we should give you our thanks and praise,
most holy and loving God.
In the beginning
you called the whole of creation into being,
delighting in its goodness,
and calling humanity
into life as an image of yourself.
Even as your people wandered from your truth
you continued to call to them,
revealing your way through men and women
of prophesy, wisdom, justice and humility.
Then, when the time was right,
you sent your Son to be our Saviour,
that through his words and actions
your truth might be fully revealed,
and that through his death upon the cross
and resurrection from the tomb
he might call your whole creation to you.
Therefore with saints and angels,
with the choirs of heaven and your whole church on earth,
we join the eternal song of praise:
Holy, holy, holy Lord,
God of power and might,
heaven and earth are full of your glory.
Hosanna in the highest.
Blessèd is he who comes in the name of the Lord.
Hosanna in the highest.
We praise you, most holy and loving God,
that on the night in which he was betrayed,
while gathered around the table,
with those he called friends,
our Lord Jesus Christ took bread, gave thanks, broke it,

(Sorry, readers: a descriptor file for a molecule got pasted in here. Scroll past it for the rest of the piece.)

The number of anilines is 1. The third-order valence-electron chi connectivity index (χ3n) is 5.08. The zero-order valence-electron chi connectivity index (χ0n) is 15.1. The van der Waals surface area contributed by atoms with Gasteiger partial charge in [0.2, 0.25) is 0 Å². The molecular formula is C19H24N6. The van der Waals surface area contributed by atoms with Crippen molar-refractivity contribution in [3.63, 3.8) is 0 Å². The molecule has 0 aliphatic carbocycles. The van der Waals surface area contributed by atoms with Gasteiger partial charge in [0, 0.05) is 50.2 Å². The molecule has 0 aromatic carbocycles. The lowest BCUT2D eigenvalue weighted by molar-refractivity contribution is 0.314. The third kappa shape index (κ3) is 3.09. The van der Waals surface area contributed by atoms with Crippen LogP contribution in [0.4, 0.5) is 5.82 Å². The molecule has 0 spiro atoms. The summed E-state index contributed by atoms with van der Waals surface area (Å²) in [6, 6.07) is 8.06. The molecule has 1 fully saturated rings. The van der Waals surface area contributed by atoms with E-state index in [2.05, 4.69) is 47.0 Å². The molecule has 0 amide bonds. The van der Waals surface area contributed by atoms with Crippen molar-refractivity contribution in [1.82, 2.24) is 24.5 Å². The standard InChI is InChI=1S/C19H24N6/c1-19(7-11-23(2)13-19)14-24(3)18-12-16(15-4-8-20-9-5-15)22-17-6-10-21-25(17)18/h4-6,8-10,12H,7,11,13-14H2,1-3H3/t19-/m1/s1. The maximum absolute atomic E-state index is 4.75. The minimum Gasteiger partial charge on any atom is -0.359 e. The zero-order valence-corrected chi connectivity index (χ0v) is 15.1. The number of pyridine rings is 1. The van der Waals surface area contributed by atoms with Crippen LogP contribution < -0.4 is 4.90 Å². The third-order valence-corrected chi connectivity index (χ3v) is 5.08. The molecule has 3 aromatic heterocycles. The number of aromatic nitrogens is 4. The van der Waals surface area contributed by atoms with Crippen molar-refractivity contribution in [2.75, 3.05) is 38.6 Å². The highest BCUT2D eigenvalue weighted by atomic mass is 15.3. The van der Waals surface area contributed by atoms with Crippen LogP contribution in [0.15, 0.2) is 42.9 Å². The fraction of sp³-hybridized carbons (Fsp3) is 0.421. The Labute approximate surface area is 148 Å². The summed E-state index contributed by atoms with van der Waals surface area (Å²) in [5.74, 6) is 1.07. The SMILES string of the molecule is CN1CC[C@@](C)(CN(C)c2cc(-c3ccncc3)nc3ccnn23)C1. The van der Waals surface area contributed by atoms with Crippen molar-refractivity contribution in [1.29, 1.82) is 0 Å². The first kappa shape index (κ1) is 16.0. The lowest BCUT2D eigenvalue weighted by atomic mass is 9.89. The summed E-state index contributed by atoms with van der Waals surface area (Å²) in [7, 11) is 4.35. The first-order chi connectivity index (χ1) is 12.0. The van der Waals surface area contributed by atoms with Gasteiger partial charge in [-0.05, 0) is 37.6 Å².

and gave it to his disciples, saying,
‘Take this and eat it.
This is my body given for you.
Do this in remembrance of me.’
In the same way, after supper,
he took the cup, gave thanks,
and gave it to them, saying,
‘Drink from it all of you.
This is my blood of the new covenant,
poured out for you and for many,
for the forgiveness of sins.
Do this, whenever you drink it,
in remembrance of me.’
in remembrance of his self-giving
we offer you these gifts,
and we offer you ourselves,
as a holy, living sacrifice.
You made us in love.
You call us by name.
You send us with purpose.
Pour out your Holy Spirit,
upon these gifts of bread and wine
and upon us,
that they may be for us the body and blood of Christ
and that through them we may be united
with him, with each other,
and with the whole church,
so that we may be one in your mission,
and enter with your whole creation
into the eternal Kingdom.
Through Christ, with Christ, in Christ,
in the unity of the Holy Spirit,
all blessing and honour and glory and power
be yours for ever and ever. Amen.

So, as I offer myself to God, to be sent wherever the Methodist Church discerns I should go, I offer these words to the whole church, that they may be used to the glory of the one we worship and follow.

Travel well, whether you know where you’re going or not,

The Nomad

*Please note: I offer them here solely for use in public and private worship with due acknowledgement (© 2011 Thomas J. Osborne). I reserve my rights as author in all other regards. Please do let me know if you use them for worship elsewhere, it would be great to know they are being used.


About MendipNomad

I'm a nomad both physically and denominationally, but I'll always call the Mendips home. Currently a Methodist Presbyter (Minister) in Cornwall. I love sport, film, tv, socialising, politics (both US and British), and, yes, being part of the church.